Renowned for his paintings that explore our addiction to technology, British artist Peter Davis takes a more positive slant in his latest series of works, Urban Realist, picking up on the cheerful poster campaigns that we saw plastered around Manchester and other UK cities during the height of the pandemic.
As usual, Peter's subjects are staring at their smartphones, the glow of the screens lighting up their faces. But rather than taking a sombre approach to this worrying addiction, like in his earlier works, these new paintings feel brighter, kinder and full of hope. His subjects are smiling, unlike previous portraits where people often look lost or even sad.
"Our phones are now never away from us, so seeing people connected to them 24/7 is so commonplace that we don't give it a second glance," Peter tells Creative Boom. "I have always been fascinated with situational paintings and what they tell us about the period in which they were painted. I'm capturing Manchester life in the 2020s in a similar way to how Edward Hopper captured New York life in the 1920s."
With his latest works, there's more of a backdrop this time: a focus on architecture and street furniture, whereas before, there were just simple backgrounds, possibly to further emphasise the state of our reliance on devices. It's a fresh take on a theme that Peter felt was relevant, given the last two years: "Manchester has changed immensely over the last decade," he adds. "It's such a constantly evolving and vibrant city and there are so many incredible stories to put into my paintings. There has been a gentrification of certain areas such as the Northern Quarter, which has long been known for its creativity and street art, and so I keep returning there for a lot of my urban landscapes."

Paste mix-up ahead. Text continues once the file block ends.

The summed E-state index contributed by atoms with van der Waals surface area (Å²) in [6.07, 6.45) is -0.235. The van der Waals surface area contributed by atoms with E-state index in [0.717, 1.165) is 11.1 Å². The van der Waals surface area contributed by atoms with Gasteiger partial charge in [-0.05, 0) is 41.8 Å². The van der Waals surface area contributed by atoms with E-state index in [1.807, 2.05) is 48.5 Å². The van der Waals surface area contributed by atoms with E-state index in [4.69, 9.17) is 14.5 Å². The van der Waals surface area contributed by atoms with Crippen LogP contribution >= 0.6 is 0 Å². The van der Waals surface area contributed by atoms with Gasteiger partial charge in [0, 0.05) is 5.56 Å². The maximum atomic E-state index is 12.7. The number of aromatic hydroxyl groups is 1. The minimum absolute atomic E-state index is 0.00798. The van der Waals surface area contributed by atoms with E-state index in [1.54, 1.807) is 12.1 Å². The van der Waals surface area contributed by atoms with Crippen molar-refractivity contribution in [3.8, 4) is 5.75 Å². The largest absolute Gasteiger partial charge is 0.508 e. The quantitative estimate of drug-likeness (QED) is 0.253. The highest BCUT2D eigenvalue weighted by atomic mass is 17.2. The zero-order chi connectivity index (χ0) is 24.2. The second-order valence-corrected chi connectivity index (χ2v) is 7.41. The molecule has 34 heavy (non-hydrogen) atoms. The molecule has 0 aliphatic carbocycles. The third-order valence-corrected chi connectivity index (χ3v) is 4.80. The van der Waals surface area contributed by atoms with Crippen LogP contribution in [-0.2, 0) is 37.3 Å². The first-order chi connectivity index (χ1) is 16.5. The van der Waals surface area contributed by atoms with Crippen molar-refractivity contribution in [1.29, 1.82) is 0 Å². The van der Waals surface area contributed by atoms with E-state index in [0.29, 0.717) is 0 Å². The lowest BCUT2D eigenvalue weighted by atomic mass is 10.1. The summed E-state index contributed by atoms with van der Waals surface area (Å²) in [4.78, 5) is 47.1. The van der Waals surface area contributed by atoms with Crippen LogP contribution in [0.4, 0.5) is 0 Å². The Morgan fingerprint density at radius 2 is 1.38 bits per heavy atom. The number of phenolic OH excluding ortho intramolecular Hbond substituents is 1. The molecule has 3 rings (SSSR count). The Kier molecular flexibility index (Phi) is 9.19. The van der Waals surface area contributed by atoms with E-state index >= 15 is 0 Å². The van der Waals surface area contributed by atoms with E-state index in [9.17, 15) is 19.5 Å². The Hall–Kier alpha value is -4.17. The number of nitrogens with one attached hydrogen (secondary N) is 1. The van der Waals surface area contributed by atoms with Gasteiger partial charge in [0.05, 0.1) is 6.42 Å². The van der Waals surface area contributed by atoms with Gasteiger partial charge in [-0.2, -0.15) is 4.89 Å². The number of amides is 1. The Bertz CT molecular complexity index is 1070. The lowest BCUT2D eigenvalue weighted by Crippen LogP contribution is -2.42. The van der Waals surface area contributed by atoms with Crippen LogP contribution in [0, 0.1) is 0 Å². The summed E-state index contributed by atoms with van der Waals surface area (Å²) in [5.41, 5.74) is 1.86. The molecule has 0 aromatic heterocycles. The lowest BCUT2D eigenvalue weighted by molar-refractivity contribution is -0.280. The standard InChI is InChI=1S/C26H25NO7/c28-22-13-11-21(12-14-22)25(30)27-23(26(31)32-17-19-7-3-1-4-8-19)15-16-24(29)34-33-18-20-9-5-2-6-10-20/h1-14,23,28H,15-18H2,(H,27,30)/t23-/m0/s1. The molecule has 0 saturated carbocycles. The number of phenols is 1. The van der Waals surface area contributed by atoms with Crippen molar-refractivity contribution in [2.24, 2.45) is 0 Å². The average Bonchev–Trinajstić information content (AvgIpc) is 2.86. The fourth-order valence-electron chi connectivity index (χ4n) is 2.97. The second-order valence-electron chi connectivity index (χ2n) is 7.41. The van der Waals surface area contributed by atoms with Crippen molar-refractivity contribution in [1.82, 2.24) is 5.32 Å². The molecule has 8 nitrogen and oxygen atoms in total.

Since lockdown, Peter has been painting these scenes to include positive messages. "It just felt right," he explains. These positive messages come in the form of posters or billboard campaigns from that depressing era, reminding us to stay strong and look after each other. In one artwork, we instantly recognise Mark Titcher's Please Believe These Days Will Pass, possibly on Edge Street in the Northern Quarter, a crumbling building in the backdrop. In another, we spot an encouraging campaign by Feel Good Club and Manchester's Finest to combat last year's Blue Monday. It makes quite the contrast to Peter's usual stuff, where we see his characters looking tired or perhaps overwhelmed by doom-scrolling and being constantly online. Now, it seems as though his protagonists are happy, relishing the upside of technology and our ability to stay connected when the whole world has been told to stay at home.
"Manchester was probably similar to many cities across the UK where the streets were eerily quiet for months," says Peter. "But then in true Manc style, as life started to ease up last summer for a short time, the street artists and designers came out and cheered us up with some brilliantly uplifting flyposters. As soon as I saw these on Thomas Street in the Northern Quarter, I knew I just had to do a painting of them, as they represented a positive side to life in lockdown, lifting our morale on a rainy Manchester day. I think they're beautiful examples of how humanity and creativity can help get us through dark days."
But it's not just this comforting angle that Peter takes in his latest paintings; we also see a hint of what happened during the Covid-19 pandemic and how Manchester responded to such huge global events. Like the murder of George Floyd and local artist Akse's memorable artwork that popped up in Stevenson Square, which gained a lot of love from Manchester, as many laid flowers and tributes next to it.
Aside from other clues of what was happening in the world, many of Peter's paintings feature iconic street art around Manchester: the famous Invader on Faraday Street by the mysterious artist Space Invader or Hammo's classic mural on the shutters of Fresh Bites on the corner of Oldham Street and Hilton Street. It's an incredibly warm hug from someone who clearly loves Manchester as much as we do and a reminder that even in the darkest of days, there is comfort in knowing the familiar spots will always remain. Unless, of course, you're aware of the dystopian works of James Chadderton, then that's another story.
If you're a fan of Peter's latest paintings in his Urban Realist series, then you'll be happy to learn that he's selling some A3 fine art giclée prints in his online shop. Printed on 310gsm museum grade archival paper and in a limited edition of 250, each one is numbered, titled, signed and stamped and costs £80 plus £6 for postage and packaging in. the UK.